Colorado is very similar to Nashville as far as growth demographics. Denver and Nashville are both growing rapidly and home to many transplants. They are both experiencing rapid growth, as confirmed by similarly crane-ridden skylines, and they are both experiencing an influx of Californians who are originally from somewhere else and who are starting a family.

Every state has a few other states that it admires. For Nashvillians in Tennessee, Colorado is one of those states. Nashville is impressed by the outdoorsiness of Colorado and Denver’s ability to be a large city that is still known for its nature as much as its community. And while Colorado may not share Tennessee’s BBQ saturation, these two great states are united in their love for craft beers.

While Nashville doesn’t have any real mountains, we do have hills, lakes, and trails. But don’t expect to wear long sleeves while hiking anytime between May and September. Nashville’s humidity will leave your socks soggy before you even get out of the parking lot.

Because Colorado and Nashville are both experiencing so much growth, most former Colorado residents are going to be making a fairly lateral move as far as real estate pricing goes. Nashville might still be slightly cheaper but won’t stay that way for long.

What You’ll Miss: Mountains, air that isn’t so humid that you’ll need gills.
What You’ll Love: The mix of Western US’s outdoor living with a Southern twist. People will like you just because you’re from Colorado.

Nashville Neighborhoods

Like most mid to large cities, there are many micro neighborhoods and regions that locals will have strong opinions about. You can find many of those maps and guides by doing a quick Google search. Here are a few of the larger, more well known areas that new residents are most likely to move to.

Near The Universities (Nashville proper)

While downtown Nashville does have many residential areas, it is primarily a tourist location. But universities such as Vanderbilt, Belmont, and Lipscomb tend to attract more long term residents. These university neighborhoods are probably some of the most walkable, urban, yet still family-friendly spots in Nashville. They include some local parks, interesting restaurants, and local favorites like The Well Coffee House. Because of these perks, prices have gone up significantly in recent years.

East Nashville

East Nashville has gone from being “the other side of the tracks” to what locals consider to be a hipster paradise. The houses are still small and unique but cost significantly more now, and many of them have been updated and remodeled. East Nashville might be the current cultural hotbed of new Nashville. This is where you will find the most new up and coming bands, the greatest variety in restaurants, and possibly, maybe, if you’re lucky, music that isn’t country. (We jest. There is actually quite a flourishing independent music scene in the new Nashville.) East Nashville is still pretty walkable and convenient to a lot of what Nashville has to offer. It is definitely more of a cultural and artsy scene than a quiet family neighborhood, though.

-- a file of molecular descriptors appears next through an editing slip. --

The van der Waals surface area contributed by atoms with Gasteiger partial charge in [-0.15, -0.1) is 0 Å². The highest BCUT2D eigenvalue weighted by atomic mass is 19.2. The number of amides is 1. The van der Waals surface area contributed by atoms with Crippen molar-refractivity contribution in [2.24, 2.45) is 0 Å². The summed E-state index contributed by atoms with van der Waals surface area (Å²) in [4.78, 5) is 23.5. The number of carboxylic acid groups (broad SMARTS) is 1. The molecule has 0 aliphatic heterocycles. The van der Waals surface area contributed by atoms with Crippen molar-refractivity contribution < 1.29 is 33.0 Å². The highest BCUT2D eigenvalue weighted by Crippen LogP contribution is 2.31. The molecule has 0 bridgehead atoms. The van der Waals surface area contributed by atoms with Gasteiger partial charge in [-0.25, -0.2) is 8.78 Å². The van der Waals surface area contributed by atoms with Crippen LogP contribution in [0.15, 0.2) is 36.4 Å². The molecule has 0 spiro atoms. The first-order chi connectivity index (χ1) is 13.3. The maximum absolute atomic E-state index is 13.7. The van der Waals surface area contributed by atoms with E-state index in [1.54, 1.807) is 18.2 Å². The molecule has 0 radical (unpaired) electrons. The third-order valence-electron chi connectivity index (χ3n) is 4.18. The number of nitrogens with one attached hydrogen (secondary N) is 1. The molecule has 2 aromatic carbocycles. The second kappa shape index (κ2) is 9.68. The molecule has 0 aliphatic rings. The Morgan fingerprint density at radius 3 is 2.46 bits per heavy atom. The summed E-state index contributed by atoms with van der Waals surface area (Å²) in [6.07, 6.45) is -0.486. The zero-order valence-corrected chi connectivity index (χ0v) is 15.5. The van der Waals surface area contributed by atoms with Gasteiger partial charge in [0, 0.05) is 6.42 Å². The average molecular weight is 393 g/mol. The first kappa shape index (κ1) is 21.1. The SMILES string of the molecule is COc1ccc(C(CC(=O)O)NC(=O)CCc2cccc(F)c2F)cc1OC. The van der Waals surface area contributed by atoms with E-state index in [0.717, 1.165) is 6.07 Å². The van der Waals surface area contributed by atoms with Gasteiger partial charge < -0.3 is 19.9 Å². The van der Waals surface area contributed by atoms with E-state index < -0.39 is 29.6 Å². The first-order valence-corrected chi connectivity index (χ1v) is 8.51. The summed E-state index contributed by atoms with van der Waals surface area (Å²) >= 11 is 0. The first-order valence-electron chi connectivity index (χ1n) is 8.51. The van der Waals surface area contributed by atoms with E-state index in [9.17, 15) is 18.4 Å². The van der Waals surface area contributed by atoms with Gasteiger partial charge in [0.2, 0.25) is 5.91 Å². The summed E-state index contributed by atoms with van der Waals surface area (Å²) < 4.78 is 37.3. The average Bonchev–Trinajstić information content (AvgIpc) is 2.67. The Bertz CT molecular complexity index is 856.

Southeast Nashville/Antioch

This is currently one of the more budget-friendly areas of Nashville. A couple decades ago a lot of development money was poured into the area, and then it was left behind while the rest of the region gentrified and saw a lot of new money. As a result, there are still many great affordable houses. Nolensville Road is also the epicenter of Nashville’s international community, making it home to many restaurants with flavors you won’t find elsewhere. Shopping and conveniences can be found around the area, but the big news is that Ikea is coming soon (FINALLY) and a whole lot of new development is being planned for the area. So now might be a great time to consider buying before this area becomes as expensive as the rest of Nashville. You can also find one of ThriftSmart’s two locations in this area.


Much like the Brentwood of Los Angeles, Nashville’s Brentwood is considered an upscale neighborhood that values quality schools, a little bit of privacy, and convenient shopping. Brentwood is home to many of the healthcare businesses that are fueling Nashville’s economy, so for new residents it may also be a convenient commute to work. You’ll find a lot of shopping here, including Costco, Whole Foods, and more. Brentwood is much more suburban than further north but it is still starting to struggle with some traffic issues.

Franklin/Cool Springs

These two areas get lumped together regularly because they all have a Franklin mailing address. The neighborhood vibes, however, are almost polar opposite. Ten to fifteen years ago, most of what is now Cool Springs was corn fields and forest land. Now it is subdivisions, apartments, lots of chain retail stores and restaurants, and one of the area’s nicer malls. It is building up rapidly and the city is working hard to make sure that the infrastructure is ready to handle it. There are many areas where there are four- or even six-lane roads with nothing on either side. But that won’t last long because there are new office buildings, apartment complexes, and subdivisions popping up left and right. Everything is conveniently located. The only downside is that this area hasn’t developed much of an identity yet, but that just means that you get to be a part of that!

On the flip side, Franklin has a very distinct identity! Steeped in Civil War history, it has a carefully-cultivated Southern small town historic feel to it. Franklin is home to many music industry people, is very community-oriented and has a great, walkable downtown. Franklin closes off the main streets for a variety festivals and events nearly monthly so there is always something going on. Despite the many historical sites around the area, the number of tourists is a bit lower than Nashville itself. Perhaps best of all, Franklin is home to another ThriftSmart location!